Fantasia 2011: Tsui Hark’s ‘Detective Dee’ is enjoyably eccentric

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Detective Dee and the Mystery of the Phantom Flame

Written by Chen Kuo-fu and Zhang Jialu

Directed by Tsui Hark

Hong Kong/China, 2011

Detective Dee and the Mystery of the Phantom Flame has an infectious, bombastic energy that hides some of its more obvious flaws. Set in ancient China just as the first Empress is about to be coronated, a high-ranking official working on the construction of a giant Buddha figure spontaneously bursts into flames. Upon the advice of her Chaplain, a talking deer, the Empress releases Detective Dee, who had been previously arrested for treason. The film is indebted to the charismatic performance of its lead, Andy Lau, as well as Sammo Hung’s action choreography, which makes the occasionally bloated film breeze right along.

Dwelling on the film’s flaws seems unfair, as it is supremely entertaining. It’s packed with lovingly odd moments, be it strange talking animals, crazy almost-sex scenes, mind-blowing stunts or hilarious human torches. The film reaches a perfect ebb and flow that as soon as things start to become stale, something shocking pulls the viewer right back in. Detective Dee does disappoint, however, in that the action sequences are not particularly well-shot, and though Hung’s choreography is spectacular enough to shine through, one wonders how good this film could have been if the montage was less frantic and more long shots had been used.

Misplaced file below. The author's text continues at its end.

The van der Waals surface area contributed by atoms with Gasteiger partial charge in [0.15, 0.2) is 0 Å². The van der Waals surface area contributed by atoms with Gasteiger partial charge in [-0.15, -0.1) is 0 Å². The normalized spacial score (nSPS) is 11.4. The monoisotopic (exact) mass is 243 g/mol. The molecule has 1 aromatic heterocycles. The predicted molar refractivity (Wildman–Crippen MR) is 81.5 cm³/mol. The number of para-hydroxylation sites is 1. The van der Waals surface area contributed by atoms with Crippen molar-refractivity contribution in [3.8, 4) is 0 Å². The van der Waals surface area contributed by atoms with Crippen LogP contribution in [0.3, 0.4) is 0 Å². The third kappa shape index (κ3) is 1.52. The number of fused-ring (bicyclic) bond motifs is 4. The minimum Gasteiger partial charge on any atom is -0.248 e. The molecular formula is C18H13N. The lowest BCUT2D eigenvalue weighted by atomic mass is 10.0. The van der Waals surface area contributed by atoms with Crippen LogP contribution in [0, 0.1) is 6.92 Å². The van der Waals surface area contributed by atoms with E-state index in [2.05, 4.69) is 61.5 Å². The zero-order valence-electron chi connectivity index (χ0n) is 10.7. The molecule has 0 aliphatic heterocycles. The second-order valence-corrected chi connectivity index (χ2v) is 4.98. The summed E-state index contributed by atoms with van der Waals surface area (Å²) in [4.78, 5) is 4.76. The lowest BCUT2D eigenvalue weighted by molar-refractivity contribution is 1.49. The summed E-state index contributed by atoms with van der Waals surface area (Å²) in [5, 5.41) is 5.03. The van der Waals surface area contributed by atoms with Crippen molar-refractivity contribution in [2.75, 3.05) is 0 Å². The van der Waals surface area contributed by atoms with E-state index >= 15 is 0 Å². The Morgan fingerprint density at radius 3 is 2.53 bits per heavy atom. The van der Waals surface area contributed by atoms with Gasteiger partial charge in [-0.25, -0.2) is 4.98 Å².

As someone with little interest in traditional mysteries, the Scooby-doo-esque central story served as little more than a spring-board for the film’s set pieces and humour. As the film makes a tonal shift halfway through, the silliness of the plot becomes unfortunately apparent. Eccentricity is often so much less interesting when it begins to take itself seriously. Same with the combative sexual chemistry that exists between Andy Lau and Li Bingbing. When they are no longer petty rivals, much of their energy goes out of the window, the spark is completely lost. Whenever the film hits a stride, all these problems fade away. The whole sequence of Andy Lau deciding to shave as it drifts into a hilarious would-be sex scene into a near-death experience finally settling into a beautifully choreographed fight sequence is nothing short of spectacular.

Detective Dee is far more good than bad and works particularly well with a crowd. Its humour is good-natured and absurd, and it feels considerably more genuine than most summer blockbusters released by Hollywood this year. The film’s failings are only a reminder of how great the film could have been if it had hit all the right marks.

– Justine Smith

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